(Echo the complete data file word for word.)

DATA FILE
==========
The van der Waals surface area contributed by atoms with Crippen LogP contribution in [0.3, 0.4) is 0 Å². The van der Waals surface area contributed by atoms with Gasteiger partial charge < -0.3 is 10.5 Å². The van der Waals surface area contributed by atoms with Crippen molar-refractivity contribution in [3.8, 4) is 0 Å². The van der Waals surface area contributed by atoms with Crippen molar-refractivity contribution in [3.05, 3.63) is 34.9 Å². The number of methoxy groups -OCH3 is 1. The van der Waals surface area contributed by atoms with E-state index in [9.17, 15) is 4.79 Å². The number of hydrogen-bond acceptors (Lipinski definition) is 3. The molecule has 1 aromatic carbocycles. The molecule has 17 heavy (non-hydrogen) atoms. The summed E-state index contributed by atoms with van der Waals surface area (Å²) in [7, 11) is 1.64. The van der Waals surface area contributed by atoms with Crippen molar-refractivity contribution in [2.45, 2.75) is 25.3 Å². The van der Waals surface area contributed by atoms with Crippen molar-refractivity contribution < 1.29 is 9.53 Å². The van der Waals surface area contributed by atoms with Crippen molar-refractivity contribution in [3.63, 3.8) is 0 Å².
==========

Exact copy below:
The van der Waals surface area contributed by atoms with Crippen LogP contribution in [0.3, 0.4) is 0 Å². The van der Waals surface area contributed by atoms with Gasteiger partial charge < -0.3 is 10.5 Å². The van der Waals surface area contributed by atoms with Crippen molar-refractivity contribution in [3.8, 4) is 0 Å². The van der Waals surface area contributed by atoms with Crippen molar-refractivity contribution in [3.05, 3.63) is 34.9 Å². The number of methoxy groups -OCH3 is 1. The van der Waals surface area contributed by atoms with E-state index in [9.17, 15) is 4.79 Å². The number of hydrogen-bond acceptors (Lipinski definition) is 3. The molecule has 1 aromatic carbocycles. The molecule has 17 heavy (non-hydrogen) atoms. The summed E-state index contributed by atoms with van der Waals surface area (Å²) in [7, 11) is 1.64. The van der Waals surface area contributed by atoms with Crippen molar-refractivity contribution in [2.45, 2.75) is 25.3 Å². The van der Waals surface area contributed by atoms with Crippen molar-refractivity contribution < 1.29 is 9.53 Å². The van der Waals surface area contributed by atoms with Crippen molar-refractivity contribution in [3.63, 3.8) is 0 Å².